Is it okay to expect a certain amount of money as a wedding gift?
On this week’s 'So You Think You’re an Adult' with Moncrieff, one listener said his wife’s family seem to be “cheap”.
“My wife and I got married a couple of months ago, and while we had a great day, it’s been clouded by the fact that her side of the family gave us terrible gifts or way too little in the card,” he said.
He said he typically gives enough money to cover his own meal and provides extra as a gift.
“However, most of my wife’s side of the family gave us gifts instead of cash, and frankly, the gifts were crap - we got paintings that could have come from IKEA,” he said.
“Those that gave us money only gave us about €100 or €150 between them.”
The listener said he feels he and his wife are “in debt” following this.
"Divorce him straight away"
Actress Mary McEvoy said if she was married to this man, she would “divorce him straight away”.
She said his wife’s side might not give a lot of money precisely because they’re a large family.
“Think of Christmases and everything else,” she said. “They're probably used to not spending a whole heap of money on each other because they just don't have the money.”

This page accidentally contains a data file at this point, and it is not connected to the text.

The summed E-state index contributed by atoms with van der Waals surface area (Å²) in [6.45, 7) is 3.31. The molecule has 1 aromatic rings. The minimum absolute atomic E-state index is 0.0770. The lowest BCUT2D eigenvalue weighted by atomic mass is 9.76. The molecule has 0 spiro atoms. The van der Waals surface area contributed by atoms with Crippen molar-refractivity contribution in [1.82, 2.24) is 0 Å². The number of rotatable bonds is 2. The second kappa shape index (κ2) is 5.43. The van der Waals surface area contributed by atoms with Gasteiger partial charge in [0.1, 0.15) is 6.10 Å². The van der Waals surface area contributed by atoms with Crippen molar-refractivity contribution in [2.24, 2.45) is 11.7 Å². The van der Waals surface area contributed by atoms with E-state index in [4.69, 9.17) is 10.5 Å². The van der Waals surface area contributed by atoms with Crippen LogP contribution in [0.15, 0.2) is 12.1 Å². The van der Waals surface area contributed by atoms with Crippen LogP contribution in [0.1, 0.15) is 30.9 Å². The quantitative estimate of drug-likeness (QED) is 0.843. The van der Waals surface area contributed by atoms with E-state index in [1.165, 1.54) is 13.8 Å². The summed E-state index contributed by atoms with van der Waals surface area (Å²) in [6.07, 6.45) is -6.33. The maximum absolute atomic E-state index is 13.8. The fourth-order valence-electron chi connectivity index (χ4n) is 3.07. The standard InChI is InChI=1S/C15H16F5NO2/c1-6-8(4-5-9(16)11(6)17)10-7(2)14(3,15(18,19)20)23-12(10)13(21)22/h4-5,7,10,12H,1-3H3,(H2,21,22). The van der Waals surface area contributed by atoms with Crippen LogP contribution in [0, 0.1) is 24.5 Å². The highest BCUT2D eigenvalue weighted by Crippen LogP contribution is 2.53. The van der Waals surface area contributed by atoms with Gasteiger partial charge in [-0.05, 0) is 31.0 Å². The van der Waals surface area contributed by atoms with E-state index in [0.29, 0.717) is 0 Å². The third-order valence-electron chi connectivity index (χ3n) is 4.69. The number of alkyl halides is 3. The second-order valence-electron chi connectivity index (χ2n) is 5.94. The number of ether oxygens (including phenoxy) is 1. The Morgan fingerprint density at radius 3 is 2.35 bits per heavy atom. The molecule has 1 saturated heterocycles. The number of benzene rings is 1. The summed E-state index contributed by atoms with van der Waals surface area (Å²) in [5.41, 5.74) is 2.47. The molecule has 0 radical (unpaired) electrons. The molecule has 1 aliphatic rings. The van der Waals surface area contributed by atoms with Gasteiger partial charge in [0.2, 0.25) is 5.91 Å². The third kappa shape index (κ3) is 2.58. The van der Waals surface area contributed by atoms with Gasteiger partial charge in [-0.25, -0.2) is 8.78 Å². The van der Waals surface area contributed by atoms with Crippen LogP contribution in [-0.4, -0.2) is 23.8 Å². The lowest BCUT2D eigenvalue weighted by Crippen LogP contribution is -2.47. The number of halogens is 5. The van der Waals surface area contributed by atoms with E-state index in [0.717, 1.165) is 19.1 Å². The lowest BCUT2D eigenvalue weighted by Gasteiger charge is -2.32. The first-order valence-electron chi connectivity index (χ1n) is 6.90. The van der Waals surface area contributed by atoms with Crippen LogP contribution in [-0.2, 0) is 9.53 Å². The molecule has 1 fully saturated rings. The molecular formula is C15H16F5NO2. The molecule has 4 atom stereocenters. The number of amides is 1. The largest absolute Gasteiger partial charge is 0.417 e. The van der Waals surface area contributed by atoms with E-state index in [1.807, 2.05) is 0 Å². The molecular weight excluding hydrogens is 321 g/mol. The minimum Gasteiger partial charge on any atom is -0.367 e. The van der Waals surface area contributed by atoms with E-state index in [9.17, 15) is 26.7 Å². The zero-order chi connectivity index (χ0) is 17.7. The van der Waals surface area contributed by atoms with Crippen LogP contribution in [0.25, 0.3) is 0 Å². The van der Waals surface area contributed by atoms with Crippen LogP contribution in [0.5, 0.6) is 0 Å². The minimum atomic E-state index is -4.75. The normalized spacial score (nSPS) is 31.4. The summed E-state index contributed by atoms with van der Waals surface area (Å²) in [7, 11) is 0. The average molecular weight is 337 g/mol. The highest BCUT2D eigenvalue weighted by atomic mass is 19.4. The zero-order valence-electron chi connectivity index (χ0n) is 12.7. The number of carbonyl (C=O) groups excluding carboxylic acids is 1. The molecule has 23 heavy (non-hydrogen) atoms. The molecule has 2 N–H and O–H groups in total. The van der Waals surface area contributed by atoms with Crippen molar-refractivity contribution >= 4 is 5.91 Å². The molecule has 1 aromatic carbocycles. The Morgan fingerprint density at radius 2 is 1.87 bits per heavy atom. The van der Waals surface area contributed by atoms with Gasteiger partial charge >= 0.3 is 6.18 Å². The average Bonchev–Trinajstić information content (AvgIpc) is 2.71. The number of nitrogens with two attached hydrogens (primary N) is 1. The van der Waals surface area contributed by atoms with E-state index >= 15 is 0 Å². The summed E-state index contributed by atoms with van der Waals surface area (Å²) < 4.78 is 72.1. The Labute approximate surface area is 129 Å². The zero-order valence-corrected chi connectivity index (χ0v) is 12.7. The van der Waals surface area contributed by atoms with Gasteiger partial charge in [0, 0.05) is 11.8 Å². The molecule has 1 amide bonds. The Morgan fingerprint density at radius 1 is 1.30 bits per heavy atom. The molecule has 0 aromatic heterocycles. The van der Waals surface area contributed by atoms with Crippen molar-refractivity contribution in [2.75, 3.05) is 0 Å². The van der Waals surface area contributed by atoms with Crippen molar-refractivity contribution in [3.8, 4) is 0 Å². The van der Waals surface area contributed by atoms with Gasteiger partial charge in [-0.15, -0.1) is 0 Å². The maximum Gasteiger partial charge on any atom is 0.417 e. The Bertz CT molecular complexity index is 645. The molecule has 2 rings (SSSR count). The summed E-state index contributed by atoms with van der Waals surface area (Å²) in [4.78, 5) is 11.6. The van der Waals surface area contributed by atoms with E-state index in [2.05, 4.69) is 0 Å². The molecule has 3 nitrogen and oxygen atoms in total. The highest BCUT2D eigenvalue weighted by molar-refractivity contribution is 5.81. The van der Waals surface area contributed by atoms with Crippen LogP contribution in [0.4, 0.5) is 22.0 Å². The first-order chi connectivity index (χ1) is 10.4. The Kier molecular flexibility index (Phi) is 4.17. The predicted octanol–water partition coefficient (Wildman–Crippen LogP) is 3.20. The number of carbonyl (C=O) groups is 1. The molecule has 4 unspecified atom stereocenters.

She said he is acting as if they have to pay “admission” to their family member’s wedding, and it is “sad” that there is now so much pressure to provide large financial gifts at weddings.
“I know everything is for show now,” she said. “And now you're paying to go to something.”
Broadcaster and drag queen Declan Buckley said weddings have become more “materialistic” in the last century.
“They’re spending loads of money, hosting a party,” he said. “And then to pretend that the people they’re inviting have not only the emotional and social pressure to come, they also have to fork up €300.”
Declan said he understands why couples would prefer cash gifts to presents if they’re having a “Keeping Up With the Jones-style wedding” - but they can’t expect it.
“The sudden leap to go from a theory [people will give money] to an expectation is where the social danger is,” he said.
The groom sounds “oblivious” to the value of a wedding and the guests invited, according to Declan.
“The whole emotion [of a wedding] and the value of it has been displaced from being a value into being a price,” he said.